Myth 3: Inputs Are More Important than Outputs

Activity untethered to results frequently produces frantic action but no change. The worst example of this was an otherwise skilled production manager growling, "I want to see all the machines going up and down for the whole shift." The result was that welders (the second step in the process) hiked all over the plant to find the next pallet of parts to assemble and weld. They were told that their slow welding was making the machines wait! Actually, what made the machines wait was a sloppy work schedule in the first production process in the plant. That process was laser cutting, and the guy leading the laser team grabbed the simplest job in the pile to do next, instead of choosing jobs to optimize plant throughput. When the schedule changed at the laser, the welders stopped walking and went back to welding, which they preferred. Both problem and solution were about the team lead's choice regarding work schedule. It was not about the process.

If people are rewarded for what they do, instead of for their results, it can produce a gauzy happiness with calls made, units produced, orders shipped, and so forth. An e-commerce client found customer call-backs rising, a sign of increasing customer dissatisfaction. Instead of scheduling more folks to handle the call-backs (more activity), the COO adjusted scheduling so that more people were available at peak call times. Callbacks dropped back into an acceptable range without adding people. More important, they took care of customers on time.

Myth 4: Analysis Beats Individual Behavior

Noise about benchmarking and big data obscures the reality that skilled sales people or internal leaders may find an 80 percent solution quickly, and delivering that solution produces progress and a sharper point on the next step to success. Most of the time, analysis feels good but doesn't speed the process of delivering real help to customers. It just reduces stress inside the company. Sometimes a beer is better.

Myth 5: Plans Before Execution Beats Execution to Build Plans

Although there are times that good plans beat execution, usually rapid execution will clarify needed adjustment to plans more quickly and precisely. This approach requires a sensitive balance of listening to customers and a willingness to adjust. It comes by watching customer results, not progress versus plans.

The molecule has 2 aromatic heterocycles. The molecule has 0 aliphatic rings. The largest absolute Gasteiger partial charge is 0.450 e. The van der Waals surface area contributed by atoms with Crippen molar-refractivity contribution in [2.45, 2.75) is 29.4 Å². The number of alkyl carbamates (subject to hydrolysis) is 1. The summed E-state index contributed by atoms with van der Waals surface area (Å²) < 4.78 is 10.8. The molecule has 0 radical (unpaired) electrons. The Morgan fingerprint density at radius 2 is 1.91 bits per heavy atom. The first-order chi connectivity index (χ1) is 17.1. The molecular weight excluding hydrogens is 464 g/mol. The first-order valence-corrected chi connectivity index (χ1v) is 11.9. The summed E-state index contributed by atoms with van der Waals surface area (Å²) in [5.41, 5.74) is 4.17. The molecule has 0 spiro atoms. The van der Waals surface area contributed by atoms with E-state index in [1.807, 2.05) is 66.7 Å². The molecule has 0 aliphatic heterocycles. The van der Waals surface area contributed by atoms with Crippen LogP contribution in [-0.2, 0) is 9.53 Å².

Myth 6: Metrics Provide Accountability

The power of good metrics is focus. Without commitment built on accountability, however, metrics soon lose their punch. A manufacturing company designed new metrics, carefully explained their sources, and posted them daily. One day, I asked the production manager what he thought of the metrics (they were aimed at him). He pointed to the executive conference room and said, "It's up to them!" His message confirmed that the correct data hadn't laid a glove on him, and he felt no accountability at all. As good as the numbers were, what was missing was the conversation with him about his role in moving the numbers and what it meant to the future of the company.

Myth 7: Exceeding Expectations Beats Meeting Goals

"Exceeding expectations" is lazy leadership, meant to substitute for crisp objectives about things that matter to employees, suppliers, and customers. The myth is that hefty promises pull top results with them. The reverse is usually the case, as explained by a veteran middle manager in a privately owned production firm: "We never had goals. The owner just said that he knew we could do better, as he called us to 'exceed our customer's expectations,' whatever that meant. What it meant to me was that we always fell short, no matter how hard we worked. It was a real downer."

Myth 8: If You Put the Right People in the Right Jobs and Leave Them Alone, They'll Excel

This error comes from the well-meaning leader who has successfully built a thriving business from scratch. With growth and complexity come an escalating requirement for blunt communication and teamwork.

Being an able leader doesn't translate to making the right decisions in the high-speed complexity that marks all successful firms. Instead, preplanned processes and connections help folks to work together to get the right stuff done.

Myth 9: A Strong Leader Is More Effective than Delegation to a Team

This is true when the organization is small enough for the leader to know what everyone is doing. It's also true in times of extreme change (high growth, slumping sales, or a merger with another organization) for a short time (months). If the strong leader devotes herself to building a strong team early, the momentum of change can be amplified with improving quality. The secret is in the leader shifting focus to team effectiveness, instead of business effectiveness. If the leader insists on leading himself, the capacity of the business to grow will be truncated. High-growth markets will hide the limits of a strong leader, but competition or the eventual shift to moderate growth will slow business growth.

Myth 10: Department Excellence Beats Teamwork Across Departments